Celebrating my website’s tenth anniversary: 174 blog articles and 42 website pages on tarot history, reading with non-scenic pips, and decks of historic significance. Throughout the summer, I’m going to group the most useful articles by topic and send out links in a series of blog posts.
The Piedmont region has one of the oldest tarot traditions in Italy. Its geographic location made it the crossroads where the playing card traditions of Italy and eastern France mingled. Below are articles on the Piedmont tradition and reviews of individual decks.
A collector recently discovered a trove of uncut sheets of tarot and playing cards that have been sitting in Turin’s archives of since the mid-19th century. Giordano Berti has given new life to one of these forgotten decks by transforming the black and white uncut sheets into the beautifully colored Tarocchi Orientali.
The deck was created by Claudio Foudraz, a lithographer working in Turin in the mid-19th century. As an all-purpose lithographer he printed business cards, invitations, ads and art prints. Foudraz’s tarot deck was useless for game playing because of mistakes in the numbering, which the current edition corrects, so it probably never reached the market. Read more
Giordano Berti, who brought us the historically important Vergnano and Sola Busca decks, has done it again, producing a small print run of a virtually unknown deck. The Tarocchi Perrin, originally printed in Turin, is a delightfully unique deck that’s heavily influenced by Dellarocca’s soprafino design. Read more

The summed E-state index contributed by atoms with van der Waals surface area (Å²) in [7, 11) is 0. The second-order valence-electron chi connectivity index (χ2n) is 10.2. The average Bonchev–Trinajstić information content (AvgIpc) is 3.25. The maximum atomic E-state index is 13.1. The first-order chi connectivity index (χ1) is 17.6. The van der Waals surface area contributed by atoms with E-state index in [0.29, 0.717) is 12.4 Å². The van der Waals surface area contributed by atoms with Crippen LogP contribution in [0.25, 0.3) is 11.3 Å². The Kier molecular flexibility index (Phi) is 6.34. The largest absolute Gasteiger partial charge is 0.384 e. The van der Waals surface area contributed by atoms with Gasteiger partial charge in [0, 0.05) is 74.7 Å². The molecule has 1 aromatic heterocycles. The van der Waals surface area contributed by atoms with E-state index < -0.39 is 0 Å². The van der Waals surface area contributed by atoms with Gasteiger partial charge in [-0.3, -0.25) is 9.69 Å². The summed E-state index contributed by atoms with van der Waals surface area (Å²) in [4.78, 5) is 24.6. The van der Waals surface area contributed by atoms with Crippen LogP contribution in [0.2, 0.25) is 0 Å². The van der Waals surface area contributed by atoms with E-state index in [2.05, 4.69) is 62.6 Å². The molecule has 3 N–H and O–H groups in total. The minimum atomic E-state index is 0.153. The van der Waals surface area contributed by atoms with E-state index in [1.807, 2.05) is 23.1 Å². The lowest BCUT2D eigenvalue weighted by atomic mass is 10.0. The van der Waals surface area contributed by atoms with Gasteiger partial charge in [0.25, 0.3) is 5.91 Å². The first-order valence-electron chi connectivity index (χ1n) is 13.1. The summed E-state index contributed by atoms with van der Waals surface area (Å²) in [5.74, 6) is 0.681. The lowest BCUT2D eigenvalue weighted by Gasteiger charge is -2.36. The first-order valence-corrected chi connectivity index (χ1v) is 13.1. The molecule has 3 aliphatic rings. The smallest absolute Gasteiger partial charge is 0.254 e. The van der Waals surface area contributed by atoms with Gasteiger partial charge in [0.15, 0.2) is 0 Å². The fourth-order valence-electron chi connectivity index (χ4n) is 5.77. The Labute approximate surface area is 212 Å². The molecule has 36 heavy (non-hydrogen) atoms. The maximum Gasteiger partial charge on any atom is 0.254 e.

Piedmont-style tarot has been on my mind lately, with decks and information popping up unexpectedly. Toward the bottom I’ve listed links to the six blog posts I’ve done so far on Piemontese decks.
I recently saw one of Lo Scarabeo’s reprints of Guala’s 1860 deck for sale online. I was tempted to round out my Piedmont collection, but it was the version with card names in four languages on a wide border at the bottom of each card. This ruined it for me. Since the deck was over-priced, I think the seller was mistaking it for one of the better versions without the extra border. Read more
Etteilla, tarot super-star of mid-1700s Paris, claimed he studied tarot from 1757 to 1765 at the urging of “an aged Piedmontese”. In his memoirs, a Parisian actor who was Etteilla’s contemporary, describes visiting Italian fortune tellers in Paris. It’s not a stretch to imagine Etteilla learning card reading from one of them.
If this elderly Piemontese teacher was in his 60s in 1757, then he was born a little before 1700. He may have learned to read tarot in his youth in the 1720s from a teacher who could have learned the cards around 1680. This would make Etteilla the bridge to a very old Italian card reading tradition. Read more
I’m totally enchanted by Osvaldo Menegazzi’s latest production, a handcrafted facsimile of a Piedmont-style deck from the late 19th century. The deck was originally printed by Strambo in the town of Varallo on the Sesia River in eastern Piedmont.
The cards have a charming, folk art feel with deep, rich colors printed on smooth card stock that feels very nice to shuffle. At 2.5 x 4.5 inches (6.5 x 11.5 cm) they are a bit smaller than standard cards but not small enough to be called a mini deck.
The deck is housed in a very sturdy, handmade box covered with dark-brown marbled paper. A Fool card is pasted on the cover and finished with red sealing wax. Inside, there’s a folded paper with standard Il Meneghello divinatory meanings. In addition, there’s a very brief discussion of the Piemontese style in English and Italian, and a title card with a handwritten number. Read more